TCJA payroll update: Form W-4
April 16, 2018
By Tracey Lueken-Burds, CPP, Partner
Since the passage of the Tax Cuts and Jobs Act (TCJA), many employers are questioning where things stand with the W-4. The TCJA announced new individual tax rates and brackets, increased the standard deduction for individuals from $6,000 to $12,000 and $12,700 to $24,000 for married-filing-joint, and eliminated personal exemptions. It’s this elimination of personal exemptions that will have the greatest impact on payroll withholding, and employers should be aware of and make plans for changes to come.
The Internal Revenue Service (IRS) issued the newest W-4 on Feb. 28, and employers must have adopted by March 31 (The 2017 form could be used until March 30, 2018). If an employee needs to make a reduction to the number of withholding allowances, they will need to present the updated W-4 to the employer within 30 days, which is an increase from the previous 10-day deadline.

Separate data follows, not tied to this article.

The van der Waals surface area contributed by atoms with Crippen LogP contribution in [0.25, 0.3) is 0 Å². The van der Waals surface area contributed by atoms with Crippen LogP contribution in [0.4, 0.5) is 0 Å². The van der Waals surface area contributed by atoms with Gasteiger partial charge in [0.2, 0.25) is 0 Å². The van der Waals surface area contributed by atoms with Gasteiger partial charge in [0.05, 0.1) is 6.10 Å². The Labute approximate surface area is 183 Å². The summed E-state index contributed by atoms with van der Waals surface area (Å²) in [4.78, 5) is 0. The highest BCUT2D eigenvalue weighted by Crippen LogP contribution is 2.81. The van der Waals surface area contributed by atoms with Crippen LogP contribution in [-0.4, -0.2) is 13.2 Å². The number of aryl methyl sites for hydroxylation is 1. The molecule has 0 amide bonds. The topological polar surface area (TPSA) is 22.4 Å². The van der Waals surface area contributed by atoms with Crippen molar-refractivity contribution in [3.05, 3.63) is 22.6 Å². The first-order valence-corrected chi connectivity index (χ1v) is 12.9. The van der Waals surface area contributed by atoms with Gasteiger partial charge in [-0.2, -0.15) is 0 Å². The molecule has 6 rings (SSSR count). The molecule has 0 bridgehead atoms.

The IRS has also launched a tax calculator on their website this quarter which can be used to help employees determine what their withholding amounts should be. Instructions on using the calculator have also been published (https://www.irs.gov/newsroom/step-by-step-instructions-for-using-the-irs-withholding-calculator ). There are situations where employees could be under-withheld and result in too little taxes being paid in when they file their return. For example, if an employee is not withholding the proper amount, and they now have children over the age of 17, they may not receive the same amount of credit as in prior years which could cause them to owe in at tax time next year.
Twenty-five states also have connections to federal withholding tables, and 11 have made updates to their tables to reflect the changes. More are sure to follow. Twenty-one states, including Iowa, accept the federal W-4, so we encourage you to ensure your employees are indicating on their federal W-4 if they would like to use the same form for their state withholding.
The updated 2018 W-4 still asks for the number of allowances just like the 2017 W-4, but the new tax rates were changed to factor in these allowances. However, in 2019, employers should expect a completely new W-4 updated to reflect the changes to exemptions present on the 1040. Employees should be encouraged at that time to complete a new W-4; they are not mandated to fill out an updated W-4 for 2018.